When Prophecy Fails

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About 15 years ago, I read a book recommended by a mentor at Intuit (Bill Mirbach) called When Prophecy Fails by Leon Festinger. (Wikipedia Article) The book, published in 1956, studies a small UFO religion in Chicago called the Seekers that believed in an imminent apocalypse and what happened when the world did not, in fact, end. Festinger’s theory of cognitive dissonance has been influential ever since. If you are interested in QAnon, I would suggest reading (or listening) to it. It’s quite well written.

The book is now 65 years old, but we haven’t really evolved to avoid the trappings of these sorts of predictions. Just look at QAnon. Just like a religion the believers of this cult have specific and disturbing predictions. The parallels to me are striking.

This morning, I listed to the NYTimes Podcast about a QAnon believer (amusingly, she went to Harvard). All of the QAnon people thought there would be a revolution on Jan 6th. Then they thought there would be martial law on Jan 20th. Each time they are wrong and then find a reason why the prediction wasn’t false. Rather they misinterpreted the signs. Obviously, none of this happened because they were just silly predictions based on zero evidence.

There is good news and bad news if I look at the book as a guide to what might happen with these people. The good news is that they eventually will give up. The bad news is that they will get more and more obsessed with their prediction, to the point of serious consequences (selling their houses, committing crimes, even suicide). The question for me is “Have we gone far enough where they give up? or are they still in the cycle of obsession?

The Internet changes the equation because the lies and the false theories spread with little friction. Back in 1956, you had to live near other cultists. Now, you can be anywhere in the world. Also, foreign actors like Russia can manipulate this psychological phenomenon to make us crazy. The internet and its anonymity are a serious weakness in our culture. We will either fix it or we will suffer the consequences.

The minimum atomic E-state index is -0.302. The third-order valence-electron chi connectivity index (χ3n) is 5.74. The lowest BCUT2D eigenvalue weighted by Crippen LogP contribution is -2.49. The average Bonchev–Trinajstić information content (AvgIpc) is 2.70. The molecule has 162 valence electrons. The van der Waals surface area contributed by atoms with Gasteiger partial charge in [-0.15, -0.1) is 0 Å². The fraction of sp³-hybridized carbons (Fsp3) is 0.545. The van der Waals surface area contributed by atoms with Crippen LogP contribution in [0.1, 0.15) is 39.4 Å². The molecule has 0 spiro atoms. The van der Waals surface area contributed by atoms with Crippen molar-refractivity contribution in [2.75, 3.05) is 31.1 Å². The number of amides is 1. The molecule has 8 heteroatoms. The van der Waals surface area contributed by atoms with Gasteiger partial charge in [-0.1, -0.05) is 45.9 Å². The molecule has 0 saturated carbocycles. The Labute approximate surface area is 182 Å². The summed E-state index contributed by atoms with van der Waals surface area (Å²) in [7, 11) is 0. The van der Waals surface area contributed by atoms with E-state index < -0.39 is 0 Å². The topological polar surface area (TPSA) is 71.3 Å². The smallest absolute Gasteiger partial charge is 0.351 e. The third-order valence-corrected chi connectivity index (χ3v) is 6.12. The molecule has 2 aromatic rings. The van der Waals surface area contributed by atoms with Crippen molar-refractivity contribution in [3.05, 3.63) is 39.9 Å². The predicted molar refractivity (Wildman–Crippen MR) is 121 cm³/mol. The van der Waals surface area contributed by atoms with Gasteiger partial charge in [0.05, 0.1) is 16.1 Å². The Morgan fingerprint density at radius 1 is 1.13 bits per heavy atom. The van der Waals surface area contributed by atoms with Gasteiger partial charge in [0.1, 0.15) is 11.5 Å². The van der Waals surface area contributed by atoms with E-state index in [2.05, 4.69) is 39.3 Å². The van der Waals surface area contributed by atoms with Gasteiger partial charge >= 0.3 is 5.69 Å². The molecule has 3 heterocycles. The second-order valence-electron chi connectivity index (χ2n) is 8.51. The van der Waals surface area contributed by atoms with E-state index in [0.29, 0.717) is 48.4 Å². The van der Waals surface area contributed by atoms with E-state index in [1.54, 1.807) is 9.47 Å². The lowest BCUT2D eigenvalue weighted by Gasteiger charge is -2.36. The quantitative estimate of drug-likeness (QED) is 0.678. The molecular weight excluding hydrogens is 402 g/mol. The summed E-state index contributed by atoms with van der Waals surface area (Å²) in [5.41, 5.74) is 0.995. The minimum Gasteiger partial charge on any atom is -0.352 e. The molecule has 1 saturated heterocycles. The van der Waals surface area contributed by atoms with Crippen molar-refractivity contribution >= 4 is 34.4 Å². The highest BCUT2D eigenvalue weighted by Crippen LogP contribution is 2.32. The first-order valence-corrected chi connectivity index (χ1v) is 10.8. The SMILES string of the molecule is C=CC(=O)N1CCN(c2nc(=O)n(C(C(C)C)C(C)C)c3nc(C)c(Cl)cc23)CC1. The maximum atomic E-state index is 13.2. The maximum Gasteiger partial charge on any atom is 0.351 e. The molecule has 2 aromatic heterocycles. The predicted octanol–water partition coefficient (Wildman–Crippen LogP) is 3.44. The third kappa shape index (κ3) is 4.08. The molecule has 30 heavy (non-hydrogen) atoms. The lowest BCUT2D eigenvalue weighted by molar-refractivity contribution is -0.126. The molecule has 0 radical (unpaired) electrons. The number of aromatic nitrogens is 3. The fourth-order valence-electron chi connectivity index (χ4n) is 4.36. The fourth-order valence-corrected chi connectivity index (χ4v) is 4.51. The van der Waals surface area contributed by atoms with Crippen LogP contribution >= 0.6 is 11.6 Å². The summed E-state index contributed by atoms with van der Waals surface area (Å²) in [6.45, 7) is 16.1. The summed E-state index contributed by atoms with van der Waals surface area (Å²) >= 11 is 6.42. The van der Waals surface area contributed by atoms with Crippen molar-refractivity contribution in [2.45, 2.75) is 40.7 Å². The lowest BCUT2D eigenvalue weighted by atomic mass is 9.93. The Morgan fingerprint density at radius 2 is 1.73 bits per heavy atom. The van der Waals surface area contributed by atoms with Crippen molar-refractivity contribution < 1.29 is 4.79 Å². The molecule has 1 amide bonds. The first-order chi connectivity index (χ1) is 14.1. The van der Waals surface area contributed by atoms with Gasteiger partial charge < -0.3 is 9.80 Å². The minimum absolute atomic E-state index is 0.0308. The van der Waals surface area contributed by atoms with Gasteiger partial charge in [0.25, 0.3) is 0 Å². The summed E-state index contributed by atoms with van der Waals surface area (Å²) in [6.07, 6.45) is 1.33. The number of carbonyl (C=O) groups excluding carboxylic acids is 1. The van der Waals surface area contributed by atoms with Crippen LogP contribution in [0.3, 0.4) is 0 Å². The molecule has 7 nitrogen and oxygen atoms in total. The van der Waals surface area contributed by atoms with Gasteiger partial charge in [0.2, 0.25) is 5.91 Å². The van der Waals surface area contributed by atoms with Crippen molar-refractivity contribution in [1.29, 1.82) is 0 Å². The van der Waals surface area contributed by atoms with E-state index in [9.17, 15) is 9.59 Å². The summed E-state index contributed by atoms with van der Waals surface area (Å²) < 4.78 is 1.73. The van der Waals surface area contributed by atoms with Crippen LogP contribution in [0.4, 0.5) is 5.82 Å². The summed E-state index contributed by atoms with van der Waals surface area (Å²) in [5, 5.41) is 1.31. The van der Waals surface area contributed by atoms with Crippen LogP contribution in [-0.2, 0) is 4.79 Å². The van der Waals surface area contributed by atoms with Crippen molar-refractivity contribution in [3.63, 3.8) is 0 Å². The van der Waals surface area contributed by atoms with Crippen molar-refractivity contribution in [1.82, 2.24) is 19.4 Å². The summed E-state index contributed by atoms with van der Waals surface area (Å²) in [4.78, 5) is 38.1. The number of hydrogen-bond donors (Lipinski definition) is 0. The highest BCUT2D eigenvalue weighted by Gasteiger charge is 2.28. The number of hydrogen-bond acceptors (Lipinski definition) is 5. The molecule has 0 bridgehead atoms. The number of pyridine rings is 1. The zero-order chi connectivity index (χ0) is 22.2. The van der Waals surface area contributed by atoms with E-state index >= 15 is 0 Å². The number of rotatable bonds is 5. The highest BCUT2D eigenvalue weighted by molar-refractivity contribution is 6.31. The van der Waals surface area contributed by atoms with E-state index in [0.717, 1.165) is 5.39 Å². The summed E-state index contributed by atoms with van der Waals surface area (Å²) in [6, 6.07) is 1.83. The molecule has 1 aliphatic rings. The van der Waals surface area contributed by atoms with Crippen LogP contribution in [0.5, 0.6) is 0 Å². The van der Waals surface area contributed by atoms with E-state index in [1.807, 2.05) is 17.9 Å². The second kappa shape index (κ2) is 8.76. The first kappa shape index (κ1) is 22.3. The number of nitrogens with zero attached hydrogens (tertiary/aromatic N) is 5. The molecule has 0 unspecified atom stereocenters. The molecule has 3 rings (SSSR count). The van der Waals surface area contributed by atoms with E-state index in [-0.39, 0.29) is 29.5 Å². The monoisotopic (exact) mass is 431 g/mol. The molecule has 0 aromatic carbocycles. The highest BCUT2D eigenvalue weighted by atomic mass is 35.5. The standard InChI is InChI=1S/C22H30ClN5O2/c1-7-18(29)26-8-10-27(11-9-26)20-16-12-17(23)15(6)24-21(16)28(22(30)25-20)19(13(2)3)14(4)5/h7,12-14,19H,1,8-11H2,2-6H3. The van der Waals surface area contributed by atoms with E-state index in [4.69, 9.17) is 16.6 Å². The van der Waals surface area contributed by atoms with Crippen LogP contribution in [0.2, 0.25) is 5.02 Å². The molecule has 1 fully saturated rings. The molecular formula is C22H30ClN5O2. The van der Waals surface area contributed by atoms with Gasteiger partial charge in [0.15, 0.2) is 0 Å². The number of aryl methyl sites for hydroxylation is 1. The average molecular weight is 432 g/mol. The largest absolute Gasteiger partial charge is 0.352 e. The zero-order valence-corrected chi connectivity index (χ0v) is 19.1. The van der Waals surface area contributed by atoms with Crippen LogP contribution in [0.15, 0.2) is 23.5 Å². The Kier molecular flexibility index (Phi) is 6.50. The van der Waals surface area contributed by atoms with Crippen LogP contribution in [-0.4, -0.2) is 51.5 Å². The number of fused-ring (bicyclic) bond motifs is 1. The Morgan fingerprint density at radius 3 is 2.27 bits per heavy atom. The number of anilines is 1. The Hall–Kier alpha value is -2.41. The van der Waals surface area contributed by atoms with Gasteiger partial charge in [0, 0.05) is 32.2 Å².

Tangent: Years ago, at Marketo, a customer got infected with a keylogging virus on their computer. They logged into Marketo, thereby giving the hackers a login. The hackers figured out the system and started sending out spam emails. We saw that our tool was being misused by bad actors. We implemented multi-factor authentication, as well as other security restrictions. Additionally, we built a world-class deliverability team that ensured our customers could send mail to the inbox and not the spam folder. We addressed the problem head-on.

If you work for Facebook, Google, Twitter, Telegram, or any other tool that can be used by bad actors, you need to react on behalf of the rest of us trying to live our lives and do our jobs without trying to dismantle our entire society. QAnon should not be allowed to spread through our free services because its harmful to the health of our citizens. It’s the same as a virus, or wildfire, or a man with a gun in a movie theater. You don’t have the right to hurt other people. The first amendment doesn’t say “You have the right to say anything you want in any platform no matter who it hurts.”.

It’s hard to tell where this will all lead. I have no prediction other than we will continue to be human beings, failings and all.

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